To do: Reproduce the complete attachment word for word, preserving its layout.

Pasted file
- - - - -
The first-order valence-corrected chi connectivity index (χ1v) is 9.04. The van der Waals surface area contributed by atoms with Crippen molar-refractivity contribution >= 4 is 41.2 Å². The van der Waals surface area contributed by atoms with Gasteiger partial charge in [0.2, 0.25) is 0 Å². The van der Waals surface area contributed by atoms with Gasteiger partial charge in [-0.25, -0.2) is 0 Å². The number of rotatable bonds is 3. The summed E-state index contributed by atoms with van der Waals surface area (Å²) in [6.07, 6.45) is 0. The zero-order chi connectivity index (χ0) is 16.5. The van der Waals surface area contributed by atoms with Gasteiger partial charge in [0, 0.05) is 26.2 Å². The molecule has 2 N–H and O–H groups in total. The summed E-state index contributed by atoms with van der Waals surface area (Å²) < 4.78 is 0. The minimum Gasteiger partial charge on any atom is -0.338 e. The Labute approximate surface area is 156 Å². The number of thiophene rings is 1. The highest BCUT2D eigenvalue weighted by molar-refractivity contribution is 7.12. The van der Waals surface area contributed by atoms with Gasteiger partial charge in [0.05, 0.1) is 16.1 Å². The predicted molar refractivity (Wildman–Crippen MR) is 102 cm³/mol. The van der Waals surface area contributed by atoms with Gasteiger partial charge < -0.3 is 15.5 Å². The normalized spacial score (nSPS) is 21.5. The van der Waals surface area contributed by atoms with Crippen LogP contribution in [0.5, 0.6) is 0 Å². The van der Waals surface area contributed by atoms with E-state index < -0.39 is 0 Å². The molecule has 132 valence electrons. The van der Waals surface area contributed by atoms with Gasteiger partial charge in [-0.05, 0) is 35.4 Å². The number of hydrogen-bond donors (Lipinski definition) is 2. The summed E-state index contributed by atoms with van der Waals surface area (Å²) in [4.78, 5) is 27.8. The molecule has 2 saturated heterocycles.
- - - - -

The first-order valence-corrected chi connectivity index (χ1v) is 9.04. The van der Waals surface area contributed by atoms with Crippen molar-refractivity contribution >= 4 is 41.2 Å². The van der Waals surface area contributed by atoms with Gasteiger partial charge in [0.2, 0.25) is 0 Å². The van der Waals surface area contributed by atoms with Gasteiger partial charge in [-0.25, -0.2) is 0 Å². The number of rotatable bonds is 3. The summed E-state index contributed by atoms with van der Waals surface area (Å²) in [6.07, 6.45) is 0. The zero-order chi connectivity index (χ0) is 16.5. The van der Waals surface area contributed by atoms with Gasteiger partial charge in [0, 0.05) is 26.2 Å². The molecule has 2 N–H and O–H groups in total. The summed E-state index contributed by atoms with van der Waals surface area (Å²) < 4.78 is 0. The minimum Gasteiger partial charge on any atom is -0.338 e. The Labute approximate surface area is 156 Å². The number of thiophene rings is 1. The highest BCUT2D eigenvalue weighted by molar-refractivity contribution is 7.12. The van der Waals surface area contributed by atoms with Gasteiger partial charge in [0.05, 0.1) is 16.1 Å². The predicted molar refractivity (Wildman–Crippen MR) is 102 cm³/mol. The van der Waals surface area contributed by atoms with Gasteiger partial charge < -0.3 is 15.5 Å². The normalized spacial score (nSPS) is 21.5. The van der Waals surface area contributed by atoms with Crippen LogP contribution in [0.5, 0.6) is 0 Å². The van der Waals surface area contributed by atoms with E-state index < -0.39 is 0 Å². The molecule has 132 valence electrons. The van der Waals surface area contributed by atoms with Gasteiger partial charge in [-0.05, 0) is 35.4 Å². The number of hydrogen-bond donors (Lipinski definition) is 2. The summed E-state index contributed by atoms with van der Waals surface area (Å²) in [4.78, 5) is 27.8. The molecule has 2 saturated heterocycles.